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tv   [untitled]    July 23, 2010 1:30pm-2:00pm PST

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scandal hitting the front page. with a solid plan that unites together all the different law enforcement entities in civilian government that can demonstrate what the future in tales of future floor -- forensic laboratories, as other cities have demonstrated, it may bode well for us as a future bond that housing is the medical examiner that needs an upgraded facility, getting out of this lease, eventually, of building 606, where the crime lab currently is for a laboratory that is not even being used until the year 2015. but we should begin to hear the examples of other cities. in san antonio, buster county,
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they serve the reaches of 1.6 million. the crime lab reports in northeastern illinois, they serve a population of 950,000. the santa clara county crime lab is run by the district attorney and overseen by the medical examiner. we could apply these in the consideration of what our crime lab would look like. we are not suggesting that the police department be linked through the enforcement. we would need them, quite practically speaking, they would be the law enforcement connection for i.t. purposes on the data base management, the system requiring law-enforcement interface so that it would be run on the routine basis
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required. when we look at the prospects of where the crime lab might be going, it is not going to trends where the national academy of sciences are suggesting, contemplating a different direction. i am happy to see the assistant chief, who just walked in. i was just leading up to your entree. appreciate your presence. >> i apologize for being tardy. your fine supervisor mirkarimi: -- supervisor mirkarimi: you are fine. the future of the crime lab, we have heard thoroughly what they are and they make a lot of sense. we have concluded up over last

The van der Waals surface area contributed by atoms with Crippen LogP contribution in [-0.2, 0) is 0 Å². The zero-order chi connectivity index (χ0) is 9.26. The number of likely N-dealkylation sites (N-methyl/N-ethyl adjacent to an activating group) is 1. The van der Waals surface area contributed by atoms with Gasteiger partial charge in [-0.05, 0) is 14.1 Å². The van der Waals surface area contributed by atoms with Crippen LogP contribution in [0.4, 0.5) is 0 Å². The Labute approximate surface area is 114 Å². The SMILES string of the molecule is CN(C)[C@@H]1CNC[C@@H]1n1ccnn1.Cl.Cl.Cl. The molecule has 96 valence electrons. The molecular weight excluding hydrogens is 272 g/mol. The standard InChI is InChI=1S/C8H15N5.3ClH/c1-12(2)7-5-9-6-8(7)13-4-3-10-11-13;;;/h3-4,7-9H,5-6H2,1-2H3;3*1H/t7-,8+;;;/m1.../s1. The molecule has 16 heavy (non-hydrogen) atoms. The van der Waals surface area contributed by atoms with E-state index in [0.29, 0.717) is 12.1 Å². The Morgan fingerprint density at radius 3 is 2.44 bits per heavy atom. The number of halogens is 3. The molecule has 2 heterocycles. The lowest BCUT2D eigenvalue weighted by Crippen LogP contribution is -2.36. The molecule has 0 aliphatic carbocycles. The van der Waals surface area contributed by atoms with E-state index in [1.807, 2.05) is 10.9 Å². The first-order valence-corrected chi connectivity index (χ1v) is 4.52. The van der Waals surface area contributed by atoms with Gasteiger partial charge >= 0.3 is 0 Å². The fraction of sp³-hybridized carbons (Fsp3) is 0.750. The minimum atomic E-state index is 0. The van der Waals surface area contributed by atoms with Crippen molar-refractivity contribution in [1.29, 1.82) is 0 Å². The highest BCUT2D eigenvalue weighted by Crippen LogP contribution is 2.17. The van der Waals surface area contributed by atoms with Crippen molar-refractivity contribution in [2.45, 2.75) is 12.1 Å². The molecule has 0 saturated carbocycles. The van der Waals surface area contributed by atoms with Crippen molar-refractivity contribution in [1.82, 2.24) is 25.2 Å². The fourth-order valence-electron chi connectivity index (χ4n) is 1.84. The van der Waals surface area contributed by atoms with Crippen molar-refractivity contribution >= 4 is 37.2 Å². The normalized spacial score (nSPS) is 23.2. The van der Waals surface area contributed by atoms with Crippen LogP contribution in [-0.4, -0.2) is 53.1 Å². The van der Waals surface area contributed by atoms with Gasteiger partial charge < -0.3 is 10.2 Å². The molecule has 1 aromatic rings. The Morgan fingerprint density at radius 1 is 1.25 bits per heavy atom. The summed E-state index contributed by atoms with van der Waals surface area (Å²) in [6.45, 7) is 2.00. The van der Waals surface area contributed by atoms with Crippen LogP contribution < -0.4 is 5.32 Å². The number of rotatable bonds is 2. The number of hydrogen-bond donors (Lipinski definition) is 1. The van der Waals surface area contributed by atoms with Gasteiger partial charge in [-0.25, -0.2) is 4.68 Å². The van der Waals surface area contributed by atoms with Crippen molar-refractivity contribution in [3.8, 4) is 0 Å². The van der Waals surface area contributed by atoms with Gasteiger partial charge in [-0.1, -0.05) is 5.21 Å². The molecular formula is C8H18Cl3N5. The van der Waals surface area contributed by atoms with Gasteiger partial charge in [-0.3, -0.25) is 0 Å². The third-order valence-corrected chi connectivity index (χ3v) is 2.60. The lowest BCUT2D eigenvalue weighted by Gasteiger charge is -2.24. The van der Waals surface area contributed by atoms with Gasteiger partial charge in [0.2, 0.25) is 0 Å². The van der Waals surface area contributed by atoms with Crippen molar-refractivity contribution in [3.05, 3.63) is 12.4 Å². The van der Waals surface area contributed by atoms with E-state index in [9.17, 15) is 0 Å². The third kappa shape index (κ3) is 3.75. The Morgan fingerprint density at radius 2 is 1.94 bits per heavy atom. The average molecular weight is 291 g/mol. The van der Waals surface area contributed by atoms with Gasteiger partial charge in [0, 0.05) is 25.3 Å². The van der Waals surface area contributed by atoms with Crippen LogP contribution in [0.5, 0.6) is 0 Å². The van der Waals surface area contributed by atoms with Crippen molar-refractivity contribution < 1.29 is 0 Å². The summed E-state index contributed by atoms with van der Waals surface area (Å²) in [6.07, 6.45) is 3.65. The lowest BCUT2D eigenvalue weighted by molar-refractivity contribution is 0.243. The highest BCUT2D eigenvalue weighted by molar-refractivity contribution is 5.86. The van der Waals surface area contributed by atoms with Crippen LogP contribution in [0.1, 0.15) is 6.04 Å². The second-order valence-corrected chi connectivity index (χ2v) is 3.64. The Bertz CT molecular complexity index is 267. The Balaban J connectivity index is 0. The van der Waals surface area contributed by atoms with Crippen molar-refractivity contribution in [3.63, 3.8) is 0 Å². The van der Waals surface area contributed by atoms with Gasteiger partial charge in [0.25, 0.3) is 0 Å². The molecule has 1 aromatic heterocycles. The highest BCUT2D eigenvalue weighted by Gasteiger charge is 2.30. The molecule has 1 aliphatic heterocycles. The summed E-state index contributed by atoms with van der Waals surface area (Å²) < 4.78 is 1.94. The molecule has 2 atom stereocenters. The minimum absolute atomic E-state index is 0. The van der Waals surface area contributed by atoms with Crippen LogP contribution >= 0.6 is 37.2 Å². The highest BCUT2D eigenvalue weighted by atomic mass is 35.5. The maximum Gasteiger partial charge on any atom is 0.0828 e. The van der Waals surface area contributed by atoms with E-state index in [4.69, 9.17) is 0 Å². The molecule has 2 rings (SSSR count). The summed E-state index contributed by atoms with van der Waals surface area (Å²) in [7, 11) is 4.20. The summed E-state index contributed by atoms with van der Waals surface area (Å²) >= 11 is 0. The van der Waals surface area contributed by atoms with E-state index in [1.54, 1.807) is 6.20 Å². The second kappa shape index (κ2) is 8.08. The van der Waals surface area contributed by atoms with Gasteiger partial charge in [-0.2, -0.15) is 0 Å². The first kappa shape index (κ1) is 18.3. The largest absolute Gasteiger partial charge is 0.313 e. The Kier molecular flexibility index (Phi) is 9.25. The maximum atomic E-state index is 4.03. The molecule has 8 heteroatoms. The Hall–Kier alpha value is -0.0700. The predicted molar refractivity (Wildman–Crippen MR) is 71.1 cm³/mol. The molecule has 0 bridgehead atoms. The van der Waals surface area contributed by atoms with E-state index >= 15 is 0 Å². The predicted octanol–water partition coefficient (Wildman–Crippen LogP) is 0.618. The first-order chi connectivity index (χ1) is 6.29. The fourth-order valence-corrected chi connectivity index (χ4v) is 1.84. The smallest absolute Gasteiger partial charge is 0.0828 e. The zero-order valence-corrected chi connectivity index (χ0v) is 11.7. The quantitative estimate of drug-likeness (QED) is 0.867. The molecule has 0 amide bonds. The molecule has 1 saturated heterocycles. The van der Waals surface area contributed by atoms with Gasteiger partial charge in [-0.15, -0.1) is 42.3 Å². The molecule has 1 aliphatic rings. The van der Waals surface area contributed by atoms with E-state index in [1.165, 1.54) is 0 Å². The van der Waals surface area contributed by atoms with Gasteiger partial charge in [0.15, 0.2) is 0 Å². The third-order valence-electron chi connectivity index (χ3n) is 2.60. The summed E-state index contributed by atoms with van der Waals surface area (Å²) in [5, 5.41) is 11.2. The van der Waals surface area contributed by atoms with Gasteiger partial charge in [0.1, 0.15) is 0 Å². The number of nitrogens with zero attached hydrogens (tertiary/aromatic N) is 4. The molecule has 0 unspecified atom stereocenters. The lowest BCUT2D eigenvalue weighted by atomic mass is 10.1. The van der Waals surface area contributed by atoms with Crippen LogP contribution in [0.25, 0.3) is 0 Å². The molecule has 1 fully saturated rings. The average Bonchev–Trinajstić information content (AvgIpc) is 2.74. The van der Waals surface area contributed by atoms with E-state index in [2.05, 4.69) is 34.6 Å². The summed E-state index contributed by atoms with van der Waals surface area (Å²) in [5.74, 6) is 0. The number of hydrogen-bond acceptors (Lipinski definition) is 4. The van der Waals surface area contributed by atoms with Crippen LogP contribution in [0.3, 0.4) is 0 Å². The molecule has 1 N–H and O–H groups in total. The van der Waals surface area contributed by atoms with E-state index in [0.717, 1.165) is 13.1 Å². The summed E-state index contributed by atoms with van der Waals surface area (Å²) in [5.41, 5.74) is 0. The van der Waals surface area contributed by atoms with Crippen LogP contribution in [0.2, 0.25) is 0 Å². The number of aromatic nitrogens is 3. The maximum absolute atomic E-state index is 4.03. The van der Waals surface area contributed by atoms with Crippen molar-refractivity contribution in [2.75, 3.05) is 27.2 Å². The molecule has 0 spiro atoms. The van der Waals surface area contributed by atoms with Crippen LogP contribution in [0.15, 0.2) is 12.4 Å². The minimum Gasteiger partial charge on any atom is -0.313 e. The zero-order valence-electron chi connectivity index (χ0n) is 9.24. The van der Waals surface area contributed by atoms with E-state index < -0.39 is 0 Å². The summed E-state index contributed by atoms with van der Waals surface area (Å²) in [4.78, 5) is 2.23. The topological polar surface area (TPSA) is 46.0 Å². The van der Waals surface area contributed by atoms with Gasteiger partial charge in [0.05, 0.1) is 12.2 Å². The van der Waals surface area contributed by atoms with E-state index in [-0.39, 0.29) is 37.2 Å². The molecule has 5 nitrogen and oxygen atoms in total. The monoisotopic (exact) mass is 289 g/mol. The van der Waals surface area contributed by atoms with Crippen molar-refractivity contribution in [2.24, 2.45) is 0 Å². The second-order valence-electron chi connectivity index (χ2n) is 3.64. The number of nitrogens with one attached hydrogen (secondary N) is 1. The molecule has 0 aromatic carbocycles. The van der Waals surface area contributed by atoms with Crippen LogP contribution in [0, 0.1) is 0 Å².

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term, not long after we began the shift, different folks taking over temporarily the crime lab. the question it begs is what happens after that temporary ship? where do we go from here? that is what this legislation intends to help answer. >> we were looking for some kind of hybrid model where some of the evidence would be sent out to a private laboratory to be tested and we would continue to test a certain amount of evidence there in building 606. the big issue is the building itself, the amount of money it would cost us to get it up to standards or eventually move out of that building into a new location. i know that this was in reference to shifting the responsibility to the city administrator but my only concern was are we developing
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another bureaucratic entity that will handle the crime lab? the cost benefits to the citizens of san francisco, i would agree to go in the direction that it turns out to be cost-effective for. but my concern was that it was such a dem, which is not a part of the san francisco police department. it is another city entity outside of our control, to a certain extent. how much will it cost to put a manager in that? are we opening up a bureaucratic silo that we do not need? supervisor mirkarimi: just to recall what has happened over the last few months, at the time when you were forced there was a different caps at the crime lab. maybe you can recall for us from